Any topic (writer’s choice)
In 400-500 words (include word count) you will thoroughly answer one of the discussion prompts provided for the week. In order to gain full points for your post, you need to:
Cite specific examples or quotes from at least 3 different readings from the week; include appropriate in-text citations (author last name and page number/timestamp)
Cite specific examples or quotes from at least 1 lecture from the week; include appropriate in-text citations (last name and timestamp)
In your own words, define one of the key terms I list on the discussion board for the week. Please UNDERLINE it so your peer reviewers can evaluate your definition.
Prompts (OPs select one)
1) How has discussing the “afterlife of slavery” and “colorblind racism” throughout this week affected your understanding of racism? Was there anything that surprised you or didn’t surprise you? Things you felt were left out of the conversation? Things that were very impactful for you? Things you wish were spoken about more often when the topic of antiblackness comes up?
2) What do you think about Angela Davis’s arguments about the prison industrial complex and prison abolition? Do you think prison abolition is possible? Necessary? How has the content from this week added to or changed your understanding of police and prison in the US? How does all of this relate to the BLM uprisings of the last year?
3) How has your understanding of intersectionality changed or grown this week? Do you think you understand the concept at this point? Do you have questions about it? Was anything from this week particularly useful for you to understand it? How would you explain intersectionality to a friend who didn’t know anything about it?
4) Review the “Language for Writing/Talking about Slavery” (Links to an external site.) document again. Why does the way we talk about chattel slavery matter so much? Before now, have you ever thought about the effect of the language of calling people “slaves” versus “enslaved people”, or “enslavers” vs “masters”? Why is it important to use language that does not minimize or normalize the brutality of antiblackness in the United States? Do you think your schools in the past have been accurate in the way they teach about slavery, or do you think school curriculums themselves replicate antiblack language and ideas? Pick out a few examples given in the document, historic notes, or other parts of the document that seem particularly important or compelling, and explain why you think they’re important.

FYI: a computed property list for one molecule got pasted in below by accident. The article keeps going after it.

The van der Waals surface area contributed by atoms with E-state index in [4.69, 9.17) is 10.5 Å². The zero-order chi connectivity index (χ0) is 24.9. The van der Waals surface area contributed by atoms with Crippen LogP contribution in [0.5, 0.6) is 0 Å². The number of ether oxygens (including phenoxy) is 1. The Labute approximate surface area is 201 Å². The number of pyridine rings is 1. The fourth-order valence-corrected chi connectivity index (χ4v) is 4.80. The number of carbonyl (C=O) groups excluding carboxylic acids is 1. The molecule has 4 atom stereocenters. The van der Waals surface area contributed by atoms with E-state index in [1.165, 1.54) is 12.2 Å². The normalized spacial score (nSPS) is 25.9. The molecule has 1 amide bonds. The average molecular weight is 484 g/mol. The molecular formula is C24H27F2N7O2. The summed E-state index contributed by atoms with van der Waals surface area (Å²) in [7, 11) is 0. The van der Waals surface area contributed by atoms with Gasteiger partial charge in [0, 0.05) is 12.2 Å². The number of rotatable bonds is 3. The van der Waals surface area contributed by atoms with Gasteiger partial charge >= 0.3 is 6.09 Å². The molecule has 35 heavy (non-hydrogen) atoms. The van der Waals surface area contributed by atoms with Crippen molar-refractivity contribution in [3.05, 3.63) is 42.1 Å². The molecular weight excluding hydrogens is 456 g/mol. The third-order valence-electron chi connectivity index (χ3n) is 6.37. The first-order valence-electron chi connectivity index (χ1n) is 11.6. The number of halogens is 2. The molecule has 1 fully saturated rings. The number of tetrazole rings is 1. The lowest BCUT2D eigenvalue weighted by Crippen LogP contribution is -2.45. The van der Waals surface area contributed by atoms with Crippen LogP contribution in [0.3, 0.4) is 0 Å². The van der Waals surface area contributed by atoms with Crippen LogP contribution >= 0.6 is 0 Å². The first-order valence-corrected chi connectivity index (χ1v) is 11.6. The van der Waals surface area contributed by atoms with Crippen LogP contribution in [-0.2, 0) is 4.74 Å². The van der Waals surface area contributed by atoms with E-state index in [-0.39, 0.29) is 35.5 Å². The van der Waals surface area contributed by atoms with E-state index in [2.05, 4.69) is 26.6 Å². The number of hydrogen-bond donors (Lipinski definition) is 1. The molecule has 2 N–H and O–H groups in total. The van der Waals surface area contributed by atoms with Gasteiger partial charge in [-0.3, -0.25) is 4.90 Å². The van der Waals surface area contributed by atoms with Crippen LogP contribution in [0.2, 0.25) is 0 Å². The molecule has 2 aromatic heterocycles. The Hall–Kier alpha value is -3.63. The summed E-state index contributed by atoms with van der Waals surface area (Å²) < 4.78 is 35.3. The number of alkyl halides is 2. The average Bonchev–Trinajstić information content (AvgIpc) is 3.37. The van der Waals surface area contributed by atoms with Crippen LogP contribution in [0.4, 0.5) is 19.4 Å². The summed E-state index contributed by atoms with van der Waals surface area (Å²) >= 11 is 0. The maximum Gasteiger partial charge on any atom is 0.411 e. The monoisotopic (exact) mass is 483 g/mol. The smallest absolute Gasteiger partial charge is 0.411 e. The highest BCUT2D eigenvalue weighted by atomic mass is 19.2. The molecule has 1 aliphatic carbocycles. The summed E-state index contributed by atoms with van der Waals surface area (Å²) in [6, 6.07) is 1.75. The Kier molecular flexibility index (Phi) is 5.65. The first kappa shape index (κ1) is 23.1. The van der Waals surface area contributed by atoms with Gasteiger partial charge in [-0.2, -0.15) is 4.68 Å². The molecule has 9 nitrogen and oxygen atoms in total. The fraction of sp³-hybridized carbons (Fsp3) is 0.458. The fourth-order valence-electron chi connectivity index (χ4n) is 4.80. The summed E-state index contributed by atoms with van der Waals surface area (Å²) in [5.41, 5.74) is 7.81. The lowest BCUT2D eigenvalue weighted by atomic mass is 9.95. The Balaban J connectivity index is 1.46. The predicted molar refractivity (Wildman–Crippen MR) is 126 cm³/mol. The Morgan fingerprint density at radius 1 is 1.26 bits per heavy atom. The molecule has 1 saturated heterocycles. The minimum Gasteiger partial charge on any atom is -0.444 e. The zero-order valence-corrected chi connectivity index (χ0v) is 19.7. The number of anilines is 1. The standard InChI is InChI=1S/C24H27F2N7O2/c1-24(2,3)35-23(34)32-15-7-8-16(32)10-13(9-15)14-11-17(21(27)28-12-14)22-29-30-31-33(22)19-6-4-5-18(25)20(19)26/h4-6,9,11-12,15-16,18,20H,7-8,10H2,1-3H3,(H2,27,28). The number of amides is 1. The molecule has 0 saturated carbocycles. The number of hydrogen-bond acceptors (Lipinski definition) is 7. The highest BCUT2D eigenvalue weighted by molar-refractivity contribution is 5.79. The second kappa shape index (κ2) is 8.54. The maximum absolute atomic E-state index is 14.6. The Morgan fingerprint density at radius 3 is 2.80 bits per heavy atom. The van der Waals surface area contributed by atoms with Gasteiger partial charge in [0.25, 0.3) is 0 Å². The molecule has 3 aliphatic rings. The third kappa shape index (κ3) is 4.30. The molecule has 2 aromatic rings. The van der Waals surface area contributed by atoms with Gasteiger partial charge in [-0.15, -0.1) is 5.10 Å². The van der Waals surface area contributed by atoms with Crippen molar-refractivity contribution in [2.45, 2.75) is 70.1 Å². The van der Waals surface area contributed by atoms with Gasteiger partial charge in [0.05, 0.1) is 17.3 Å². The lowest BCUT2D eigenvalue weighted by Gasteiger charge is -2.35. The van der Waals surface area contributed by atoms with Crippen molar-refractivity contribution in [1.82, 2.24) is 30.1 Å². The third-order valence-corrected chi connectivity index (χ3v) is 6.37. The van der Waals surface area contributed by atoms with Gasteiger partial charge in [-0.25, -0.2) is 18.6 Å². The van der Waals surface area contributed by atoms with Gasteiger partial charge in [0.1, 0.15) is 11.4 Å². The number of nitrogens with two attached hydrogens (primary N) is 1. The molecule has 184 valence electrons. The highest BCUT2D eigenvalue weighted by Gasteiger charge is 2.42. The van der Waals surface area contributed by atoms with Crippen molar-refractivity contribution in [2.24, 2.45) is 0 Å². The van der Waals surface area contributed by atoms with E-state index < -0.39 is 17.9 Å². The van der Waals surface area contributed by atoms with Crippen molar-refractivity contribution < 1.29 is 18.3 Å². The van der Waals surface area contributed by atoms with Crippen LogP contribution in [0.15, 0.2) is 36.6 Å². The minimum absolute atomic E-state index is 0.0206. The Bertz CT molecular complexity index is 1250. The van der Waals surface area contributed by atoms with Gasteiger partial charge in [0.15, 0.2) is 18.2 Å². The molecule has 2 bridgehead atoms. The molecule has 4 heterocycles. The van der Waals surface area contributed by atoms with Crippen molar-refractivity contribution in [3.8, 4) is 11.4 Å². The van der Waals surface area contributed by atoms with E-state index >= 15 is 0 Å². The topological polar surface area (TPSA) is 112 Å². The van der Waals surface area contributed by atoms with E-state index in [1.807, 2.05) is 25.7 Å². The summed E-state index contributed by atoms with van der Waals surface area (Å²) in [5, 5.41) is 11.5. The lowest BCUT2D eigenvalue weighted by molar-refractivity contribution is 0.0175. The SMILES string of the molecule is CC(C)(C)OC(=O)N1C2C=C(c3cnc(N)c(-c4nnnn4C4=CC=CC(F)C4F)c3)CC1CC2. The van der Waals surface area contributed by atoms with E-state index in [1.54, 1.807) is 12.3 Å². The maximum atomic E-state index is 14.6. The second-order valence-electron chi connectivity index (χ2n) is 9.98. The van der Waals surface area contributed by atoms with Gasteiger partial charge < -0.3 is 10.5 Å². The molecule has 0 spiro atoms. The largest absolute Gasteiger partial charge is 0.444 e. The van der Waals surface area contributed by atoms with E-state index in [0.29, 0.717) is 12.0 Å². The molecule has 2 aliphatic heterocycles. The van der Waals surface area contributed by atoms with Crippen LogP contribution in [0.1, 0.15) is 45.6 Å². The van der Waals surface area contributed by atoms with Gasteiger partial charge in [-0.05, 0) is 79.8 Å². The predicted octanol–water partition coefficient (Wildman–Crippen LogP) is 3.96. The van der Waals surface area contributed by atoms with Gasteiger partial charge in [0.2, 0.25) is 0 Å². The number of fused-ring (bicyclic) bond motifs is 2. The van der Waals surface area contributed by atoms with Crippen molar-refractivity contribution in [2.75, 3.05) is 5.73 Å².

5) Analyze this Coates passage from page 18 in relation to this definition of ideology from page 74 of Bonilla-Silva:
Ideologies are about meaning in the service of power. They are expressions at the symbolic level of the fact of dominance. As such, the ideologies of the powerful are central in the production and reinforcement of the status quo. (Bonilla-Silva 74)
CW — DESCRIPTION OF ANTIBLACK VIOLENCE // CHATTEL SLAVERY: Here is what I would like for you to know: In America, it is traditional to destroy the black bodyit is heritage. Enslavement was not merely the antiseptic borrowing of laborit is not so easy to get a human being to commit their body against its own elemental interest. And so enslavement must be casual wrath and random manglings, the gashing of heads and brains blown out over the river as the body seeks to escape. It must be rape so regular as to be industrial. There is no uplifting way to say this. I have no praise anthems, nor old Negro spirituals. The spirit and soul are the body and brain, which are destructiblethat is precisely why they are so precious. And the soul did not escape. The spirit did not steal away on gospel wings. The soul was the body that fed the tobacco, and the spirit was the blood that watered the cotton, and these created the first fruits of the American garden. And the fruits were secured through the bashing of children with stovewood, through hot iron peeling skin away like husk from corn. The bodies were pulverized into stock and marked with insurance. And the bodies were an aspiration, lucrative as Indian land, a veranda, a beautiful wife, or a summer home in the mountains. For the men who needed to believe themselves white, the bodies were the key to a social club, and the right to break the bodies was the mark of civilization. (Coates 18)
Suggested keywords to define **please UNDERLINE in your post
antiblackness, chattel slavery, intersectionality, epistemology, colorblind racism, ideology, abolition, prison industrial complex, the “afterlife of slavery”, Jim Crow, convict leasing, “hierarchy of the human”